Shares in Yara International plunged, wiping $1bn from its stock market value, after the fertilizer giant unveiled a 97% plunge in profits and warned it was considering plant closures, thanks to low nutrient prices.
The Norwegian-based group, the world's biggest nitrogen fertilizer maker, said that lower nutrient prices – which for urea averaged $314 a tonne during the October-to-December period, down 18.4% year on year – had already seen some its commodity nitrogen plants "come close to curtailment" during the quarter.
While prices have recovered this year, "Yara will continue to evaluate the need for temporary or permanent capacity curtailments on an ongoing basis", said the company, which produced 26.0m tonnes of fertilizers in 2013 at more than 20 sites in Australia, Brazil, Canada, Europe, Libya and Trinidad.
Any closure decisions would be based on "both market price developments and investment decisions", Yara said, highlighting a quest to boost cost efficiency "throughout the business".
The low prices of commodity fertilizers had already prompted capacity shutdowns by rivals in North Africa, Ukraine and China, whose ramp up in imports has been viewed as fuelling the tumble in urea prices from levels of some $500 a tonne two years ago.
China's urea exports soared 20% to 8.3m tonnes last year, despite a sharp reduction in the October-to-December quarter, of 37% to 2.7m tonnes as the price decline prompted by "supply driven" market conditions hit home.
Ukraine exports in October and November plunged 62% to 102,000 tonnes.
"The highest cost producers, like Ukraine and China, needed to curtail production to balance the market," Yara said.
"An average price at $314 per ton fob Black Sea has resulted in significant production curtailments in Eastern Europe, and it also implies an export price level from China unattractive for the highest cost producers there."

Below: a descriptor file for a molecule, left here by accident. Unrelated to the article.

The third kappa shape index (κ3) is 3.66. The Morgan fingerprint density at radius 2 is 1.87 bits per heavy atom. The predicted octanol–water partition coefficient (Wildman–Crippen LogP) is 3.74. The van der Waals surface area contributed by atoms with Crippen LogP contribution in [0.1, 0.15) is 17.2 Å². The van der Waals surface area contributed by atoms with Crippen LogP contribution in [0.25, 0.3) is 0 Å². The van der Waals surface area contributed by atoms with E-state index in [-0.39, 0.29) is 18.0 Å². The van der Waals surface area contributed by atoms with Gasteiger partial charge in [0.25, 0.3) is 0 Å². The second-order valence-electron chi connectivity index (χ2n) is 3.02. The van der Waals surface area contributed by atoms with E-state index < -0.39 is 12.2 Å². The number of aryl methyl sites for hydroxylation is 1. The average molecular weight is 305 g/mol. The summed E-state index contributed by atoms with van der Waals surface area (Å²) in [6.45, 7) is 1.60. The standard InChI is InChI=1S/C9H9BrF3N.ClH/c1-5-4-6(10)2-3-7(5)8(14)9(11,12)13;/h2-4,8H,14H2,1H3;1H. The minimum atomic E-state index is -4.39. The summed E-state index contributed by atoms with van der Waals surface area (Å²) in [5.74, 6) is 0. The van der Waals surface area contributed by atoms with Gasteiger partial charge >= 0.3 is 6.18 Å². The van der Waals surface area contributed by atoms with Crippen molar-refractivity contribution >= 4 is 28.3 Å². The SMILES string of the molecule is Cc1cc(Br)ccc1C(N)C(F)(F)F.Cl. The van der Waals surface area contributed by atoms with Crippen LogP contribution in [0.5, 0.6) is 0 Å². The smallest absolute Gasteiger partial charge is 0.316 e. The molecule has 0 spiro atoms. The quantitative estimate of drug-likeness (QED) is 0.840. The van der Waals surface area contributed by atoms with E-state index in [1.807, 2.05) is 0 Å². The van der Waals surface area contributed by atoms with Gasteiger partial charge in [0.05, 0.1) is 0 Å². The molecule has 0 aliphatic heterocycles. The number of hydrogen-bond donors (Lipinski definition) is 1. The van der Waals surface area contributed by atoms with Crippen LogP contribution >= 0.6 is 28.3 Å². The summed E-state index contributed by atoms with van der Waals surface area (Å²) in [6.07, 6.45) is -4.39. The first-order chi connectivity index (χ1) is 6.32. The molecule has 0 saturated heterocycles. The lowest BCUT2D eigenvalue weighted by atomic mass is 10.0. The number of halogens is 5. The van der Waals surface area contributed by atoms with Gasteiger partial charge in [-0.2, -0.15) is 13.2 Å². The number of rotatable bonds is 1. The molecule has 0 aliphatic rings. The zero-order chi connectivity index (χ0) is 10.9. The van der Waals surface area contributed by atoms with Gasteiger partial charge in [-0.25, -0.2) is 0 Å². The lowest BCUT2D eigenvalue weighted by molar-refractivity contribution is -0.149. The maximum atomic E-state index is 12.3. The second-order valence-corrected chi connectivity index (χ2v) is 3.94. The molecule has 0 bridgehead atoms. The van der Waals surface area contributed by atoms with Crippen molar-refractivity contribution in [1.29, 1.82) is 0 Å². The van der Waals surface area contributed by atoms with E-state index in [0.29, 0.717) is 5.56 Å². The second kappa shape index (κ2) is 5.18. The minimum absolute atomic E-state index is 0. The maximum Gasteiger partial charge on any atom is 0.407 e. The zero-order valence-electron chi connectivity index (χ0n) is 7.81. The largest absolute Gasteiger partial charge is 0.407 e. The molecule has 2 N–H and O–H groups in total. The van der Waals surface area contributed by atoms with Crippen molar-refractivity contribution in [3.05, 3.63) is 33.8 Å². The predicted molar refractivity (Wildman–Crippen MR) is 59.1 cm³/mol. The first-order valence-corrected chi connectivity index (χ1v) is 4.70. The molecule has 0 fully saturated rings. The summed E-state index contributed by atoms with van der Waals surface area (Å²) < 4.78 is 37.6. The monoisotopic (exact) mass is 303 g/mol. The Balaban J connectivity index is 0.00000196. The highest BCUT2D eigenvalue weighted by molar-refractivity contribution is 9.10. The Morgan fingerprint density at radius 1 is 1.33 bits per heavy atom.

Although demand had picked up in Yara's important European market, where deliveries rose 8% year on year in the October-to-December period, US volumes tumbled 13%, amid some doubts over the extent of spring sowings of corn, a particularly nutrient-hungry crop.
"Uncertainty linked to the planted corn acreage for 2014 due to lower corn prices have added to the general risk aversion among buyers," the group said.
Yara's inventories of fertilizers had ended the year at 5.0m tonnes, up roughly 20% year on year, although this reflects too the acquisition of Bunge fertilizers assets in South America.
Its production volumes, at 6.62m tonnes in the fourth quarter, were up 6.2% year on year.
The group's market assessment came as it unveiled earnings of NOK50m for the latest quarter, down from NOK2.15bn a year before, and well below market expectations of a NOK714m result.
Although this result, on revenues down 1.9% at NOK20.57bn, reflected a huge dent from one-off factors - including NOK253m in foreign exchange losses - Yara's operating profit, down 75% at NPK 544m, also fell short of analyst expectations of NOK888m.
Yara shares tumbled 8.8% to NOK244.5m in morning deals in Oslo, before recovering some ground to stand at NOK248.30, down 7.4% on the day.
The comments come at a time when Yara is already under pressure over its handling of corruption, after a bribery scandal landed it with a NOK295m fine and led to the indictment of several former and current staff.
Local government pension fund KLP has urged the Yara chairman, Bernt Reitan, to step down.